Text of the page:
Global travel. On local public transportation.

Train to Canberra: Syringes welcome

October 3, 2010 Markus Seppälä

Train to Canberra: Syringes welcome

What can a train ride between Sydney and Canberra teach us about Australia? That it’s big. And that everybody gets a fair go. Even intravenous drug users and wallabies.

Inter-city trains are my favorite mode of transportation. Between Sydney and Canberra there are basically two ground transportation options: a three-hour bus ride on a highway, or a four-hour train ride through the countryside. No surprise then that I picked the train, specifically the Canberra XPLORER by CountryLink.

Australia’s rail network is only partially electrified (and where it is, it’s not even standardized). I was heading for a diesel train. For someone used to electrified, high-speed rail in Europe this was still almost as exotic as my first diesel ride in Canada. Ultimately, the ride in the first-class car was just as comfortable as an electric train.

Sydney, the city that never ends

Australia is a large country. It’s a large continent. And Sydney is its largest city. Here’s how large: After an hour on the train to Canberra, I was still in metropolitan Sydney. Many places I know I’d be in a different city, possibly a different country, after an hour’s train ride, but here we were just getting to the outskirts. If you speak with someone who lives out here, chances are overwhelming that they will consider themselves Sydneysiders. And it’s not just to the south like I was going, but Sydney spreads just as far in all directions.

The way it’s been explained to me is that Australians love houses and don’t care much for apartments. And you can see this in the architecture. Sure, Sydney has an impressive downtown with beautiful skyscrapers, both residential and commercial. But outside of that, the highest buildings you’ll find are two-level town houses and after that miles and miles of single-family homes. Apartment blocks with 5-10 floors just don’t exist to any significant degree.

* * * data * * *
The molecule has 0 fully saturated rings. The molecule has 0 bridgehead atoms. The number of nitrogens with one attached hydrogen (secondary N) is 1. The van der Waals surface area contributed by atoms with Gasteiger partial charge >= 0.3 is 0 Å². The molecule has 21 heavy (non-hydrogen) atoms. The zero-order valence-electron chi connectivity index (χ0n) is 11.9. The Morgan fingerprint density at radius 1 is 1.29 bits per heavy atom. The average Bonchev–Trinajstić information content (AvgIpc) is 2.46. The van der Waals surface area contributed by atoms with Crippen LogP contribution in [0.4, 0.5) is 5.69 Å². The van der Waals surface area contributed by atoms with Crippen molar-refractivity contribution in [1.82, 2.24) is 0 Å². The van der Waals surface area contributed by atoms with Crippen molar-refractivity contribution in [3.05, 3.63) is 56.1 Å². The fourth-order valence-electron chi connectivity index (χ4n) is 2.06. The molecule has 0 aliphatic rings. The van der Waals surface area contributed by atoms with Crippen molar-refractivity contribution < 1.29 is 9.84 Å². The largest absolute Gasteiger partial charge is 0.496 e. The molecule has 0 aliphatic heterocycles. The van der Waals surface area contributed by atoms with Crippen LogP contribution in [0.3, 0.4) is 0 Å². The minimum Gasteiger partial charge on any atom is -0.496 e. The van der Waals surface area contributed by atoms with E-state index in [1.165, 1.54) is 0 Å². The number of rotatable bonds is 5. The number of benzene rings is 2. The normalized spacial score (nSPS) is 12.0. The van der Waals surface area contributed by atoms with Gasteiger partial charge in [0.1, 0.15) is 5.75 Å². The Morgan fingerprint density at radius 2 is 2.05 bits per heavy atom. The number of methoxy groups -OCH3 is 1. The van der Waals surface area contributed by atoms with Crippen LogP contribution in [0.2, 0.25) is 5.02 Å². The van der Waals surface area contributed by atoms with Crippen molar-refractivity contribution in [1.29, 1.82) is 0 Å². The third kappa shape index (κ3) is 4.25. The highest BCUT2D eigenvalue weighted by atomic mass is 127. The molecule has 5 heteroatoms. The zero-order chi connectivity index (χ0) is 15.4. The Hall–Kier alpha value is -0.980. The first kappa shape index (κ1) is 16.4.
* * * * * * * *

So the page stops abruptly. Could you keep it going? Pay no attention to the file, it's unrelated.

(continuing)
Strange train sights


"Deposit used syringes here!"

Facilities for everyone

You’d expect certain amenities in a first-class car. A steel box for used syringes may not be one of them. But they sure did have one in the bathroom, as seen above. They didn’t have the matching blue lighting thogh. This leads me to believe that the box was perhaps not for narcotics users, but instead for diabetes patients. But I did not dare ask about the finer points of needle disposal.

The other new experience on this ride was the food service. In addition to the assorted beverages and sandwiches they had in the little kiosk, they also went around the car at the start of the journey to take up hot food orders. You got your little queue ticket and then your meal was ready to be picked up after about a half hour. In my mind, this gives the food service a bit more class than just nuking a pre-cooked box meal yourself.

… and outside

Once we had left the sprawling suburbs, we were most definitely in the countryside. I struck up a conversation with my neighbor, a friendly geography researcher from a university further south. One of the things he told me was that none of the pine trees were native to Australia, but imported by the colonists.

And in the midst of those trees, my eye catches a curved brownish tail bouncing around merrily. “Did you see the wallaby?” my companion asks as we approach Canberra.

"Exit (through doors)"

The Canberra station must have gone through plenty of spectacular accidents before they decided to add the second line.

, , Oceania, Sony Ericsson K800i, Train

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